The post references Roof, the self-proclaimed white supremacist who massacred nine black people attending Bible study at a Charleston, South Carolina, church in 2015. Roof was sentenced to death in January.

Shortly after that post, it appears the FBI began the sting that eventually nabbed McDowell. McDowell met the undercover FBI agent on Jan. 12, when the agent was posing as a white supremacist who “handled problems for the Aryan Nations,” according to the FBI affidavit. McDowell brought marijuana with him to the meeting, but the undercover agent asked him not to smoke it. The agent told McDowell that he had to make sure that their connection stayed secret, and that whatever McDowell planned to do “doesn’t come back to me.”

McDowell “voiced apparent frustration with other white supremacists, stating that screaming ‘white power’ was not getting the job done,” according to the FBI.

“I got the heart to do that shit, but I don’t have the good training,” McDowell allegedly told the undercover agent. “I seen what Dylann Roof did and in my heart I reckon I got a little bit of hatred and I … I want to do that shit. Like, I got desire … not for nobody else … it just … I want something where I can say, ‘I fucking did that’ ... me personally.”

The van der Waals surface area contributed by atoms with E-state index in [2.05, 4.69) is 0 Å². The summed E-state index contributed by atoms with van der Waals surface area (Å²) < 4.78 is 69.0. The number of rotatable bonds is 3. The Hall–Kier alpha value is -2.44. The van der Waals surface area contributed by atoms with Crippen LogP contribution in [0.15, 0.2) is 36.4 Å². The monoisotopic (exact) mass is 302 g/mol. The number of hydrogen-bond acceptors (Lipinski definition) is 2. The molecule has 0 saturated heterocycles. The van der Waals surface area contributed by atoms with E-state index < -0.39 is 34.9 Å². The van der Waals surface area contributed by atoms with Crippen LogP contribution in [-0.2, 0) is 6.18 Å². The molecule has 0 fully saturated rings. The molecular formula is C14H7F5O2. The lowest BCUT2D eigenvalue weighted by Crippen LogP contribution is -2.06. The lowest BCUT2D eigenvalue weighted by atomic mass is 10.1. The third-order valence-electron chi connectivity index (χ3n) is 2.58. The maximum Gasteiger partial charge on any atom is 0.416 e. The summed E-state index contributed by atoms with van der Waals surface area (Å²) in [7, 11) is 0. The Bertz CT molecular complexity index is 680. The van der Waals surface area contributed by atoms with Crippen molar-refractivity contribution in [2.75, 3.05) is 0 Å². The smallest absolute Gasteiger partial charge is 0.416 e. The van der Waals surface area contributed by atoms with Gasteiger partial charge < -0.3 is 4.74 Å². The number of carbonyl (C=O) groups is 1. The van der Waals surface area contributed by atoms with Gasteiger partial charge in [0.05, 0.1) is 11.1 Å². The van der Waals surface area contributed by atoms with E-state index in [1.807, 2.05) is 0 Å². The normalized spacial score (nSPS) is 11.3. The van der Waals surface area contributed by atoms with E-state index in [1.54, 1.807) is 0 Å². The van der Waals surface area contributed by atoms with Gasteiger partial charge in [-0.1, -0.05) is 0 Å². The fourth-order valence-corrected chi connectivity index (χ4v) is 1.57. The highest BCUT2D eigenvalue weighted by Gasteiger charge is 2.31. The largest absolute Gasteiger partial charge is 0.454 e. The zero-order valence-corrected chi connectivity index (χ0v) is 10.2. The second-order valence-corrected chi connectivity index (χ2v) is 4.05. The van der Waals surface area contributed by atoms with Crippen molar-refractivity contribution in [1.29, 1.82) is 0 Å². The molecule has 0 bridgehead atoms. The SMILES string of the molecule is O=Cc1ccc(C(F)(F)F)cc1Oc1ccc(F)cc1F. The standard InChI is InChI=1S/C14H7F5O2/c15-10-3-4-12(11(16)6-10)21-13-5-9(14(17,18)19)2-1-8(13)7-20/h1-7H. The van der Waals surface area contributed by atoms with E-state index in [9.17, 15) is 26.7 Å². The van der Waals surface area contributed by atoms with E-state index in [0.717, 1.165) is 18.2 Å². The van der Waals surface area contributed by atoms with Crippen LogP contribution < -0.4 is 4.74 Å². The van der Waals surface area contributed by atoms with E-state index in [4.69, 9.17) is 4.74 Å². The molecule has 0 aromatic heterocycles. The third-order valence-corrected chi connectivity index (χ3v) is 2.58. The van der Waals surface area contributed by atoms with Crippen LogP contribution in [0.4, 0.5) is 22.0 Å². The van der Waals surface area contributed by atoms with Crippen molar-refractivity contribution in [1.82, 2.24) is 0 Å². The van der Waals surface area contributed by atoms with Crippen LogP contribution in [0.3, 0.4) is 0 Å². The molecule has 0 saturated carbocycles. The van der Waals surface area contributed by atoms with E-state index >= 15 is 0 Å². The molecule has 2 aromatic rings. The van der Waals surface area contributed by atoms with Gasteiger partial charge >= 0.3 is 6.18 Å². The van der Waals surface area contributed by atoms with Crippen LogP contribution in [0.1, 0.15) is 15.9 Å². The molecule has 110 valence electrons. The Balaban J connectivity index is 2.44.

“If I could do something on a fucking big scale and write on the fucking building or whatever, ‘In the spirit of Dylann Roof,’” McDowell allegedly said. At that point, McDowell had not settled on a target for his attack.

McDowell once again praised Roof in a barely intelligible Facebook post on Jan. 25, according to the FBI. “I wish the day we all get off Facebook and white Warriors like we was born to be like Dylan roof but we gotta do it in a smart [way],” the post read.

On Feb. 11, McDowell used his mother’s landline to tell the undercover FBI agent that he’d run out of minutes on his cellphone plan and that his mother would not let him use her cellphone. He wanted to meet up in person, and they agreed to meet on Feb. 15. The plan was that the undercover FBI agent would take McDowell to his grandfather’s house to borrow money to purchase the weapon and ammunition.